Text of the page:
Whistleblower Erika Cheung’s first inkling that Theranos’ technology fell short of company founder Elizabeth Holmes’ claims arose because the startup used workers’ blood to check how well its tests performed, jurors in Holmes’ criminal trial heard Tuesday.
“Employees would essentially donate their blood to Theranos for cash,” Cheung testified on the trial’s second day, without saying how much was paid. When Cheung’s blood was used to “validate” Vitamin D testing on Theranos machines, “it would always come up that I was deficient,” the former laboratory assistant testified. Her results didn’t show the same problem when they came from another company’s machines that Theranos kept upstairs for tests its own machines couldn’t run.
Cheung, who joined Theranos in 2013 straight out of college at UC Berkeley, said she’d been “star-struck” during her job interview with Holmes, who is charged with a dozen felony fraud counts. Cheung saw Holmes, a rare high-profile female technology entrepreneur, as a potential example for other young women in science and engineering, Cheung said.
“She had a charisma to her,” Cheung testified. “She had a strong sense of conviction about her mission.”
But scarcely a month after Cheung started her new job, she began finding problems with the technology that was supposed to revolutionize blood testing by enabling a full range of tests on a few drops of blood. Ultimately, Cheung resigned and blew the whistle to the government on what she saw at Theranos.
Cheung’s internal email about quality-control issues in the Theranos lab caught the attention of Holmes, who asked in an email thread shown to jurors how the issue was resolved. A lab leader responded that the problem had been taken care of by getting rid of the data that showed a problem.
Holmes is accused of bilking investors out of hundreds of millions of dollars, defrauding patients, and misleading doctors and patients with false claims about her company’s technology. The Stanford University dropout, who founded the Palo Alto blood-testing startup in 2003 at age 19, and her co-accused, former company president Sunny Balwani, have denied the allegations.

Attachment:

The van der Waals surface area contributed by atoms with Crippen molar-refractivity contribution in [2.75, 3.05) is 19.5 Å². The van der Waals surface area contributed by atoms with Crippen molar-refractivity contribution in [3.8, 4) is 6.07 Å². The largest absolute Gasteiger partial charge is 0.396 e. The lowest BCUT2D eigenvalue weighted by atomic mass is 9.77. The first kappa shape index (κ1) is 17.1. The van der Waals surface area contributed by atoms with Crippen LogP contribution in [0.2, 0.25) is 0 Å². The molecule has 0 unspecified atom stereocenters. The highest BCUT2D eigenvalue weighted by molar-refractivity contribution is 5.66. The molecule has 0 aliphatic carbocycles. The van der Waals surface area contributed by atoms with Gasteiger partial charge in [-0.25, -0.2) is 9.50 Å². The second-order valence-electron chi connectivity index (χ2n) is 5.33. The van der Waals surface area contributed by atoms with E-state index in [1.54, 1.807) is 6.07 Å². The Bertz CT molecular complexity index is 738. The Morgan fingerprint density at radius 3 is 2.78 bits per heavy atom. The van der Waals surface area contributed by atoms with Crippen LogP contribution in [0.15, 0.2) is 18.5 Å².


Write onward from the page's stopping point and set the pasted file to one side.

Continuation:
Earlier in the trial Tuesday, prosecutors and the defense presented a variety of Theranos financial data to jurors, much of it focused on revenue projections that prosecutor Robert Leach said had been approved by Holmes. Holmes lawyer Lance Wade was quick to get the day’s first witness, former company finance chief So Han Spivey, to note that Balwani — who Holmes claims coerced and abused her in a long-running romantic relationship — was involved in producing the projections. Balwani is to be tried separately.
During Cheung’s testimony, Judge Edward Davila excused the jury for a few minutes so lawyers for both sides could argue over whether certain emails could be shown to jurors. Wade, with the jury absent, claimed that Holmes was not aware of much that went on in Theranos’ labs, and that Balwani oversaw them. Prosecutor John Bostic countered that “substantial evidence” showed Holmes’ involvement in the company in general, and he suggested that the “pervasive nature” of her communications with Balwani was evidence of her awareness of lab matters. “These issues filter upward to Ms. Holmes,” Bostic said. The jury, he said, could infer that Holmes was aware of them.
Holmes, who has a newborn baby, faces up to 20 years in prison. Her trial continues Wednesday, with Cheung scheduled to return to the witness stand.